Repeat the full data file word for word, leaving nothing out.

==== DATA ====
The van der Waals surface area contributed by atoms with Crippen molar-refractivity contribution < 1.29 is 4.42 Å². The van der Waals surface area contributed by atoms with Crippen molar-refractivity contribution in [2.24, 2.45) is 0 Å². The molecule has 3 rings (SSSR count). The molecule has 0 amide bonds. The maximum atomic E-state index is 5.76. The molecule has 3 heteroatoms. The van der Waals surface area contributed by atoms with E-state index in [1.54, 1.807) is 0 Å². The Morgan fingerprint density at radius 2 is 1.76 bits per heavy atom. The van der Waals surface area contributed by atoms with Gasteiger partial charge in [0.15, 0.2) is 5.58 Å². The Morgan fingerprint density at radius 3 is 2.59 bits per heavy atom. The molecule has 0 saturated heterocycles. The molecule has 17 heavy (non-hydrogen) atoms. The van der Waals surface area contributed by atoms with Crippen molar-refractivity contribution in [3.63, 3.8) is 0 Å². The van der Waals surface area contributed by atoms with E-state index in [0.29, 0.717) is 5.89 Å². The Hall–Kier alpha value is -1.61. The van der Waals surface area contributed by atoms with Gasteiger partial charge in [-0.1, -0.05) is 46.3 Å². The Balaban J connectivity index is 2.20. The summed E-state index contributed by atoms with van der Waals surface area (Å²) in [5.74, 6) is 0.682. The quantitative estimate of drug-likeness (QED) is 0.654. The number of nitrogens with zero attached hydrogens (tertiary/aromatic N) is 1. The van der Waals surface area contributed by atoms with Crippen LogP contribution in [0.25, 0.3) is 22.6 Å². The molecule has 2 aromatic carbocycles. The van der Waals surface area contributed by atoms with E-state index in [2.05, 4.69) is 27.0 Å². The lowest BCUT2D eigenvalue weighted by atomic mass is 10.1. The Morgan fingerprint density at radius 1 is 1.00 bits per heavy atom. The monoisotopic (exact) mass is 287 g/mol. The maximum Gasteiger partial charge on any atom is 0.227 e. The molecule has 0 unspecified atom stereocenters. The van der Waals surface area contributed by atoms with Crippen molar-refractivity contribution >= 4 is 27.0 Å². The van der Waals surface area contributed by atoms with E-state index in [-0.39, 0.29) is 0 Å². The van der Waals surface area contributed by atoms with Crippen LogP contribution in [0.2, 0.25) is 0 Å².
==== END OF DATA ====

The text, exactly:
The van der Waals surface area contributed by atoms with Crippen molar-refractivity contribution < 1.29 is 4.42 Å². The van der Waals surface area contributed by atoms with Crippen molar-refractivity contribution in [2.24, 2.45) is 0 Å². The molecule has 3 rings (SSSR count). The molecule has 0 amide bonds. The maximum atomic E-state index is 5.76. The molecule has 3 heteroatoms. The van der Waals surface area contributed by atoms with E-state index in [1.54, 1.807) is 0 Å². The Morgan fingerprint density at radius 2 is 1.76 bits per heavy atom. The van der Waals surface area contributed by atoms with Gasteiger partial charge in [0.15, 0.2) is 5.58 Å². The Morgan fingerprint density at radius 3 is 2.59 bits per heavy atom. The molecule has 0 saturated heterocycles. The molecule has 17 heavy (non-hydrogen) atoms. The van der Waals surface area contributed by atoms with Crippen molar-refractivity contribution in [3.63, 3.8) is 0 Å². The van der Waals surface area contributed by atoms with E-state index in [0.29, 0.717) is 5.89 Å². The Hall–Kier alpha value is -1.61. The van der Waals surface area contributed by atoms with Gasteiger partial charge in [-0.1, -0.05) is 46.3 Å². The Balaban J connectivity index is 2.20. The summed E-state index contributed by atoms with van der Waals surface area (Å²) in [5.74, 6) is 0.682. The quantitative estimate of drug-likeness (QED) is 0.654. The number of nitrogens with zero attached hydrogens (tertiary/aromatic N) is 1. The van der Waals surface area contributed by atoms with Crippen LogP contribution in [0.25, 0.3) is 22.6 Å². The molecule has 2 aromatic carbocycles. The van der Waals surface area contributed by atoms with E-state index in [2.05, 4.69) is 27.0 Å². The lowest BCUT2D eigenvalue weighted by atomic mass is 10.1. The Morgan fingerprint density at radius 1 is 1.00 bits per heavy atom. The monoisotopic (exact) mass is 287 g/mol. The maximum Gasteiger partial charge on any atom is 0.227 e. The molecule has 0 unspecified atom stereocenters. The van der Waals surface area contributed by atoms with Crippen molar-refractivity contribution >= 4 is 27.0 Å². The van der Waals surface area contributed by atoms with E-state index in [-0.39, 0.29) is 0 Å². The van der Waals surface area contributed by atoms with Crippen LogP contribution in [0.2, 0.25) is 0 Å².